The greatest monument to Anglo-French technological co-operation in these years was the Suez Canal, planned during the Crimean War, funded by a French company established in 1858, and opened in 1869. The canal is too often (but not here) seen as a French attempt to challenge British commercial and political predominance in Egypt – hardly a realistic aim by this point. Though the British government was initially hostile and investors were sceptical about its viability, the appeal of a seaway connecting the Mediterranean with India was overwhelming for the world’s greatest economic power, once it became clear that it could indeed be completed. The publicity for the canal also gave an enormous fillip to the ambitions of finance capitalists in London and Paris, who now looked to fund infrastructure projects anywhere in the world where steam power offered plausible prospects of returns. Napoleon III had already allowed investment banks to tap French public savings for domestic railway construction and war loans. After the Crimean War, these banks set their sights further afield, and in 1863 the first investment banking consortia were established in Britain. Back in 1851, an early beneficiary of the new telegraph cable across the Channel had been Paul Julius Reuter, who saw that profits could be made from the swift communication of information – particularly stock market prices – between the two capitals.

In both countries, scientists and commercial men urged the benefits of standardising other sorts of data, arguing that global trade and communication would be enhanced by greater uniformity in measurement. In 1884, an international conference agreed to organise global time around the Greenwich Meridian. Many Frenchmen wanted the world to accept the metric measurements of weights and distance that France had adopted in a bout of rationalising revolutionary fervour. Metres, litres and grams were all defined by reference to the Earth’s dimensions. When Britain obstructed these strange notions, Richard Cobden lamented his countrymen’s ‘Chinese conservatism’. On the whole, however, co-operation outweighed controversy. The French dominated the natural sciences and mathematics, but admired the British steam engine and its manifold applications. At the Great Exhibition in 1851, many Britons agreed that French luxury goods were superior to homegrown mass-produced articles. For two French economists, Joseph Garnier and Hippolyte Dussard, the exhibition’s lesson was that ‘the United States can feed the world, England can clothe it, and France can beautify it.’ Gillin traces the ramifications of these lines of thought to the 1860 Anglo-French Commercial Treaty, which weakened traditional tariff barriers to trade, but also to Ruskin’s worship of the medieval cathedrals of northern France, which he saw as antidotes to the modern materialist spirit.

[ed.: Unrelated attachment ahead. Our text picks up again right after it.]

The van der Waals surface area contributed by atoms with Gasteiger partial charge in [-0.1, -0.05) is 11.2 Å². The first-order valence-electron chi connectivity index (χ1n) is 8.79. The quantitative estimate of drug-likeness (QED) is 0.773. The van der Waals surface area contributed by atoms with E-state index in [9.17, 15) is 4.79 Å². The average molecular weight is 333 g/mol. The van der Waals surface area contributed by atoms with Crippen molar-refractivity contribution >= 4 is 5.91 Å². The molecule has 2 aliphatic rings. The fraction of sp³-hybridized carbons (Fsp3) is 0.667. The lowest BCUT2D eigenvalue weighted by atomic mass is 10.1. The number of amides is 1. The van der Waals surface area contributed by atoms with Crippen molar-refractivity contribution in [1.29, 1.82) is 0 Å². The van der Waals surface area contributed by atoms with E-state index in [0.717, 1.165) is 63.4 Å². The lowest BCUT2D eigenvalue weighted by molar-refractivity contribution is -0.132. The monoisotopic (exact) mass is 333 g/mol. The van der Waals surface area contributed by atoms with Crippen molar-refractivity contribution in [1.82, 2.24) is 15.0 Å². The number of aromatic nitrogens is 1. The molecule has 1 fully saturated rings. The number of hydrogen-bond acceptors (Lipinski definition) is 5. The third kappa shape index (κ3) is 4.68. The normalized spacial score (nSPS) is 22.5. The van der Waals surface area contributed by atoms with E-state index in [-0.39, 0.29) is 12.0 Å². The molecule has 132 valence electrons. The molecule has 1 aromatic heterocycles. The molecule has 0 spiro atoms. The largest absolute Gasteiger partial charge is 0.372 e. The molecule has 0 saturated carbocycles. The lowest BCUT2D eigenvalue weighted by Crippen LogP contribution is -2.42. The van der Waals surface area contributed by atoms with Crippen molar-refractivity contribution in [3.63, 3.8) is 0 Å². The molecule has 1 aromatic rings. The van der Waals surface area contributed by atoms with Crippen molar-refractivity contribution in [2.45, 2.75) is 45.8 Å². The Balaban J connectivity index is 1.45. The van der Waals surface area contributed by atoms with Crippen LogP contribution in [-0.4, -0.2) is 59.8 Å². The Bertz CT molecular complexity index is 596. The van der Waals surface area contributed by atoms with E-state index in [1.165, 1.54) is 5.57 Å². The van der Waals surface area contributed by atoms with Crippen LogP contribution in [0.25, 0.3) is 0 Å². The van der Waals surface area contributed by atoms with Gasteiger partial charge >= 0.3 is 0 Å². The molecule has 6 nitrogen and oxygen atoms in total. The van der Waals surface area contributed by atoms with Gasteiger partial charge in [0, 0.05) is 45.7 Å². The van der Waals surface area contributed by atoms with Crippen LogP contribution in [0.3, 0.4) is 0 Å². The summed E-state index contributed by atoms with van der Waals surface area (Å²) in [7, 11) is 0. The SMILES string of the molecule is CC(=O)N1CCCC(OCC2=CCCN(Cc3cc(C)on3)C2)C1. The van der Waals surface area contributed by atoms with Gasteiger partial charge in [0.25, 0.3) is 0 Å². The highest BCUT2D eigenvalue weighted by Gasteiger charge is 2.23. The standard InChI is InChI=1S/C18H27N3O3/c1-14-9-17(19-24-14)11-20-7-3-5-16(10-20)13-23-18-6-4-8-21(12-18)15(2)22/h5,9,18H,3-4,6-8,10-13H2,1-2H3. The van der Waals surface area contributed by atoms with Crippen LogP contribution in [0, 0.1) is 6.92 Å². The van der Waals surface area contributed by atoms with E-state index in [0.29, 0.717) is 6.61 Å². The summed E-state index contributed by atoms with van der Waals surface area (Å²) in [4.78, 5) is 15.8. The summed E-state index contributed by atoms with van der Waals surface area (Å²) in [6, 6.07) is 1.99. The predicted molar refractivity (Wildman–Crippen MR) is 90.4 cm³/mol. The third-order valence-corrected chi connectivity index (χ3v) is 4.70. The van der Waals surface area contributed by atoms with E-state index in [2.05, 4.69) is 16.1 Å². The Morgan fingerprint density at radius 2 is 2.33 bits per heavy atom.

The 1860 treaty opened Britain to many beautiful things, not least to French wine, which by 1898 was producing 35 per cent of the total consumed in England, against 5 per cent in sherry-and-port-sodden 1843. Champagne became so popular that by 1890 the major vineyards had altered its taste to suit London appetites, drastically reducing the sugar content and adding more fizz. To discerning Frenchmen, such adjustments were painful: ‘Le champagne, on ne le prépare pas comme une omelette,’ one manufacturer commented ruefully. In London, the 1890s were a boom-time for French-style hotels and restaurants: César Ritz and Georges Escoffier revived the Savoy and established its culinary reputation, before going on to found the Carlton and the Ritz. Six decades earlier, the French émigré Alexis Soyer had become the first celebrity chef, employed initially by Whig aristocrats and then at their new party headquarters, the Reform Club. Many British noble families had cultivated French habits and culture since before the revolution, as a signifier of cosmopolitanism and taste. As the 19th century went on, and Continental travel became easier for the middle classes, France was naturally the most popular destination.

Of course, national rivalry, articulated through long-standing stereotypes, often imperilled collaboration. This was certainly the case in the Crimea; each side accused the other of misjudgments at the Battle of the Alma. No British officer at that time had fought a war that wasn’t against the French, and Captain Kingscote ridiculed the appearance of the French officers, ‘like monkeys, girthed up as tight as they can be and sticking out above and below like balloons’. The 1860 treaty, a political gesture symbolic of its moment, fell foul of ideologues on both sides and was replaced in 1882 by less ambitious arrangements, as France turned back to protectionism.